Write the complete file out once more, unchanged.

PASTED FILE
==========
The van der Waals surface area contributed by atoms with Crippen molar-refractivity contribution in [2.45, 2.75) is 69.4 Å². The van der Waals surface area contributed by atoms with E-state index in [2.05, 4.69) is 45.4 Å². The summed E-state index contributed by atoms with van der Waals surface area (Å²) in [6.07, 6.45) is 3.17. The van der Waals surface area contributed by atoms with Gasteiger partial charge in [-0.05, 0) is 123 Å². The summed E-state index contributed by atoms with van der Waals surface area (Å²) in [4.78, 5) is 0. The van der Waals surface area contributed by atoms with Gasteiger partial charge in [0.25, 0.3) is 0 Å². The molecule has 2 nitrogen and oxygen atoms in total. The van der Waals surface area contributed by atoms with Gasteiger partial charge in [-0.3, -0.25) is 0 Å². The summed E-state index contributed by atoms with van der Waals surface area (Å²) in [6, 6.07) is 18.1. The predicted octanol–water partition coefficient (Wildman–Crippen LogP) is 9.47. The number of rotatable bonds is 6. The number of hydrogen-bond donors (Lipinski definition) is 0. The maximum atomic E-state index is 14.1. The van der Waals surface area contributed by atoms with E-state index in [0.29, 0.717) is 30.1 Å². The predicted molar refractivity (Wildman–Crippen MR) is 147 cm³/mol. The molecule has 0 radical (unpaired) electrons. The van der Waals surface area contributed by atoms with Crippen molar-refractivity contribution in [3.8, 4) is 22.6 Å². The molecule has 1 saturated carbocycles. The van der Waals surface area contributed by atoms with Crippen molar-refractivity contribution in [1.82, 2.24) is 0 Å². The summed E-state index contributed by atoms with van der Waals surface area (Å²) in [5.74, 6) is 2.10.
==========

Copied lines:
The van der Waals surface area contributed by atoms with Crippen molar-refractivity contribution in [2.45, 2.75) is 69.4 Å². The van der Waals surface area contributed by atoms with E-state index in [2.05, 4.69) is 45.4 Å². The summed E-state index contributed by atoms with van der Waals surface area (Å²) in [6.07, 6.45) is 3.17. The van der Waals surface area contributed by atoms with Gasteiger partial charge in [-0.05, 0) is 123 Å². The summed E-state index contributed by atoms with van der Waals surface area (Å²) in [4.78, 5) is 0. The van der Waals surface area contributed by atoms with Gasteiger partial charge in [0.25, 0.3) is 0 Å². The molecule has 2 nitrogen and oxygen atoms in total. The van der Waals surface area contributed by atoms with Gasteiger partial charge in [-0.3, -0.25) is 0 Å². The summed E-state index contributed by atoms with van der Waals surface area (Å²) in [6, 6.07) is 18.1. The predicted octanol–water partition coefficient (Wildman–Crippen LogP) is 9.47. The number of rotatable bonds is 6. The number of hydrogen-bond donors (Lipinski definition) is 0. The maximum atomic E-state index is 14.1. The van der Waals surface area contributed by atoms with E-state index in [0.29, 0.717) is 30.1 Å². The predicted molar refractivity (Wildman–Crippen MR) is 147 cm³/mol. The molecule has 0 radical (unpaired) electrons. The van der Waals surface area contributed by atoms with Crippen molar-refractivity contribution in [3.8, 4) is 22.6 Å². The molecule has 1 saturated carbocycles. The van der Waals surface area contributed by atoms with Crippen molar-refractivity contribution in [1.82, 2.24) is 0 Å². The summed E-state index contributed by atoms with van der Waals surface area (Å²) in [5.74, 6) is 2.10.